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Obesity India S. Sharp, BSN, RN November 02, 2013.

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Presentation on theme: "Obesity India S. Sharp, BSN, RN November 02, 2013."— Presentation transcript:

1 Obesity India S. Sharp, BSN, RN November 02, 2013

2 Objectives  Provide knowledge of the pathophysiology, epidemiology, symptoms, & non- pharmacological treatments

3 Obesity  Obesity is a label for ranges of weight that are greater than what is considered healthy for a given height.  Obesity is having an excessive amount of body fat. It increases risk of disease and health problems such as Type 2 Diabetes, Coronary artery disease (CAD), hypertension, stroke, gallbladder disease, cancer, osteoarthritis, and hyperlipidemia. Weight loss can reduce these risks by 10%.  Obesity is a chronic relapsing disease needing management in other disease such as diabetes and hypertension with physical, psychological, and social consequences.  Abdominal obesity, rather than body fat, can be a useful indicator of cardiovascular and cancer related outcomes. Measuring abdominal obesity includes waist circumference, hip circumference, and waist-to-hip ratio.

4 Epidemiology  More than one-third (35.7%) of the adults in the United States are obese in  Obesity effects all groups in society, irrespective of age, sex, race, ethnicity, socioeconomic status, educational level, and geographic group.  Adults over the age of 60 were more likely to be obese than younger adults.

5 National Prevalence

6 Pathophysiology Hypertophic versus Hypercellular obesity  Hypertrophic obesity usually starts in adulthood and responds to weight reduction measures.  Hypercellulary obesity typically occurs in persons who develop obesity in childhood or adolescence. Hypercellular obesity may find it difficult to lose weight without surgical intervention.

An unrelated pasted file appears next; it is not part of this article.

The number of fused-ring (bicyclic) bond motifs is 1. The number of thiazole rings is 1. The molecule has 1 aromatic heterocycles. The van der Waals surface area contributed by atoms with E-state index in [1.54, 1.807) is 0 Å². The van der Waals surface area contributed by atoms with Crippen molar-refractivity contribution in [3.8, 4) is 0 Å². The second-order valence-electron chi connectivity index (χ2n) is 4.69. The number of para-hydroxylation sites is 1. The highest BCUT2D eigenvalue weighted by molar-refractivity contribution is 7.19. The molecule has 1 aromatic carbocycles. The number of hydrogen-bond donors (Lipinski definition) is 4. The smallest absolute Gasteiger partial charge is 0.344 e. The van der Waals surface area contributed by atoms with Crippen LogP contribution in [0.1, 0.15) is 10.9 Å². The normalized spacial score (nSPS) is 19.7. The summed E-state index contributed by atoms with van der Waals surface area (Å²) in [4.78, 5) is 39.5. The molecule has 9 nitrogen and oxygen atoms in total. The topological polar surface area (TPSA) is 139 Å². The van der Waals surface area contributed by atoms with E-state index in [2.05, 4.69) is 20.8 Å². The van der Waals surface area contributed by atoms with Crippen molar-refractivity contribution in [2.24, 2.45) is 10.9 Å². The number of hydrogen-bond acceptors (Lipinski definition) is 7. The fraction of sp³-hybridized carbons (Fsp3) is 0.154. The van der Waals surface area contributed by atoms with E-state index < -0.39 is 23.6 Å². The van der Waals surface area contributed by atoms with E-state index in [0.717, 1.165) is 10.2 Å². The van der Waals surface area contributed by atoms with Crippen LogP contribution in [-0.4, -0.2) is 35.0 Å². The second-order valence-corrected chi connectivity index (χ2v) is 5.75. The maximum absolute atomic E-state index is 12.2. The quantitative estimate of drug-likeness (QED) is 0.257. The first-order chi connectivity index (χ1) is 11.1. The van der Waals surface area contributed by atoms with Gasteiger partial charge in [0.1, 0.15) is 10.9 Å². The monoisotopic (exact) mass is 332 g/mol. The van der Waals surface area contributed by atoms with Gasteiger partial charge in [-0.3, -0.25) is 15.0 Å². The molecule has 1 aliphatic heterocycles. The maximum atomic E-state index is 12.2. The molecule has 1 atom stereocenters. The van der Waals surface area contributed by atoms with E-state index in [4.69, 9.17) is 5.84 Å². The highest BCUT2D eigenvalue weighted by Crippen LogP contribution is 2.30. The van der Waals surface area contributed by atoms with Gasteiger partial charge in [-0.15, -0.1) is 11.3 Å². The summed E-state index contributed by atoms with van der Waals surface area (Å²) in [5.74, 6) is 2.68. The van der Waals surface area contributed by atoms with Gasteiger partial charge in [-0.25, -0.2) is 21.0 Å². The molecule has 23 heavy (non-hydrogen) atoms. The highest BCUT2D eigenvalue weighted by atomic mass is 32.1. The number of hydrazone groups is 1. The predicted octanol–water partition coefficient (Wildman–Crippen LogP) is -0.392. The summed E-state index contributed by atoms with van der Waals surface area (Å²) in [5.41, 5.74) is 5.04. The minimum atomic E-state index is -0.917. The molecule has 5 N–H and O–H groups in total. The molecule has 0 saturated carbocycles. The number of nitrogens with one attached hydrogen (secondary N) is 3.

7 Adult Obesity by BMI Classification of Adult Obesity by BMIBMI (kg/m 2 ) Underweight<18.5 Normal Overweight (Pre-obese) Obesity Severely Obese>40.0 Morbid Obese Super Obese>50.0 Super-Super Obese (SSO)> 60.0

8 Etiology  Obesity is the imbalance between energy intake (Eating too much) and energy output (not exercising or too little).

9 Predisposing Factors  Metabolic factors (Leptin levels)  Genetic factors (Family history of obesity)  Level of activity (Lack of exercise/sedentary lifestyle, Television (TV), computer, and hand-held game use more than 3 hours/day, and increase leisure time)  Endocrine factors  Race, sex, and age factors  Ethnic and cultural factors (Ethic background: African American, Hispanic)  Socioeconomic status  Smoking Cessation  Pregnancy and menopause  Psychological factors  History of gestational diabetes  Lactation history in mothers  Dietary habits (consuming too many calories/high fat diet, Poor dietary choices, and/or Readily available food sources, especially fast foods) Predisposing Factors

10 Common Complaints/Signs and Symptoms  Difficulty performing routine daily activities, including hygiene.  Inability or lack of interest in exercising  Shortness of breath and/or asthma exacerbation  Incontinence  Obstructive Sleep Apnea (OSA)  Infertility/polycystic ovarian syndrome  Symptoms of cholelithiasis (heartburn, indigestion, nausea, vomiting, fatigue, headaches, light or chalky colored stool, and dark urine)  Hypertension

11 Treatment Non-Medical  Diet changes  Low calorie  Increase fruits and vegetables  Eliminate alcohol and sugar-containing beverages  Reduce intake of sweets and sugars  Reduce fat intake  Reduce portion sizes  Increase water intake  Exercise ( Increase activity as tolerated)  Encourage getting up for 10 minutes each hour  Start off with just walking as tolerated

12 Specialist  Dietitian  Psychologist consultation

13 Discussion


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